Although the data breach at retailer Target took place several months ago, new information continues to surface, and the ripples for the IT industry will no doubt continue for a very long time. For instance, Bloomberg Businessweek reported that Target’s security company, FireEye, sent an initial warning to Target’s corporate security team of the malware intrusion on November 30, but for unknown reasons, no action was taken.
The Target breach has been a high-profile news story that’s brought network security concerns to the attention of everyone. Whether your organization handles customer data such as credit cards, or has only limited external interactions, your network is likely to house some sensitive data, even if it’s only your employees’ personal information. As an IT professional, what lessons can you take from Target’s misfortune to harden your environment?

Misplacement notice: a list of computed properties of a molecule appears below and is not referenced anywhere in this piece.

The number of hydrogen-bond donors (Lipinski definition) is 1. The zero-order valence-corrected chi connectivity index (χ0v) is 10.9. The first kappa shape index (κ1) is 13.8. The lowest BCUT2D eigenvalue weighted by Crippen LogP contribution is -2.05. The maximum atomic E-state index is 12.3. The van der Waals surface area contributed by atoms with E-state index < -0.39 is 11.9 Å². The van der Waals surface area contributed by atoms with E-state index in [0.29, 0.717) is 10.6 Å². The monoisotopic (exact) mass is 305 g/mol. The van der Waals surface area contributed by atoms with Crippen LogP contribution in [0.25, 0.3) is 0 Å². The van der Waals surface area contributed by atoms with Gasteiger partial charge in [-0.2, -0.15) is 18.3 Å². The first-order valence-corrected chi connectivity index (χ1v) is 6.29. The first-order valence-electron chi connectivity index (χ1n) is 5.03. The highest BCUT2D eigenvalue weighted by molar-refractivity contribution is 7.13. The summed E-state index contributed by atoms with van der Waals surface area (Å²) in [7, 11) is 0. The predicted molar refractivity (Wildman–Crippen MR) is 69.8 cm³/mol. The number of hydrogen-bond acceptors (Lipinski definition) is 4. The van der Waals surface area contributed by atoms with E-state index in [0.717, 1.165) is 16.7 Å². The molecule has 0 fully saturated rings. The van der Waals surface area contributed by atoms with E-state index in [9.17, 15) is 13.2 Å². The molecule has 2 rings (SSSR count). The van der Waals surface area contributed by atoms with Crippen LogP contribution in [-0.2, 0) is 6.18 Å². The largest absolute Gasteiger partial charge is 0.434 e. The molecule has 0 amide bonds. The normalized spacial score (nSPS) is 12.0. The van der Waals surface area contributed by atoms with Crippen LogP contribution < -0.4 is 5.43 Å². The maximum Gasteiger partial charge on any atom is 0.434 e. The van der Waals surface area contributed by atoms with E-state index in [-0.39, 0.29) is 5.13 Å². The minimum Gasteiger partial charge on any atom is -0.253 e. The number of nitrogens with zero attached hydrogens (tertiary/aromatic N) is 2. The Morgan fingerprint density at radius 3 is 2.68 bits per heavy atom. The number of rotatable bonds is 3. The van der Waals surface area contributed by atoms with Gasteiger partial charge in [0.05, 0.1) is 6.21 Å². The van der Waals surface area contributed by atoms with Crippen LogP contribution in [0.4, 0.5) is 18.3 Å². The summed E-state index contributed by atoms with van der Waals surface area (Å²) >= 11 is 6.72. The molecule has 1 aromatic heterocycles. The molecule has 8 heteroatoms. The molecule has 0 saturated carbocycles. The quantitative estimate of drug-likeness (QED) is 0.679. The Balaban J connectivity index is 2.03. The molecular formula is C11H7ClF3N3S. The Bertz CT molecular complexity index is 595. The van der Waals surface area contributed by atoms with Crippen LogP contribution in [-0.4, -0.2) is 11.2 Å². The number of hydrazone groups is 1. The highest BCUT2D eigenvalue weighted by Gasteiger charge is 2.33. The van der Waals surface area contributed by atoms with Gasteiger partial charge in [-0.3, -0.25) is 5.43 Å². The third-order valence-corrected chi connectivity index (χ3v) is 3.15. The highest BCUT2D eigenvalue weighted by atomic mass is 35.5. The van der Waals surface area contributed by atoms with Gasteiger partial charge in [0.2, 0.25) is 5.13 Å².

1. Anti-Malware Is Not Enough
Anti-virus and anti-malware measures are critical, but you have only to consider how these products typically work to know they can’t protect your network from all malicious activity. Malware protection is based on known malware definitions and behavior. In other words, they can only catch what is already known, not what’s new.
As soon as a malicious program gets into the malware filters, hackers can modify it so that it no longer matches the existing definition, and therefore allow it to bypass the filters that are looking for it. You can think of it as the virus or Trojan putting on a big fake nose and false mustache—might look funny, but doesn’t trigger the malware alarm.
2. Effective Protection Comes from Broadly Auditing and Monitoring Your Systems
An effective security system should consist of multiple layers of protection. While you still need anti-malware and anti-virus protection, consistently and comprehensively monitoring your internal network is also important. Configuration and change auditing will show you if unauthorized modifications occur in your environment as soon as they happen. Even if the false mustache let something slip through your perimeter, these internal changes should still raise a flag.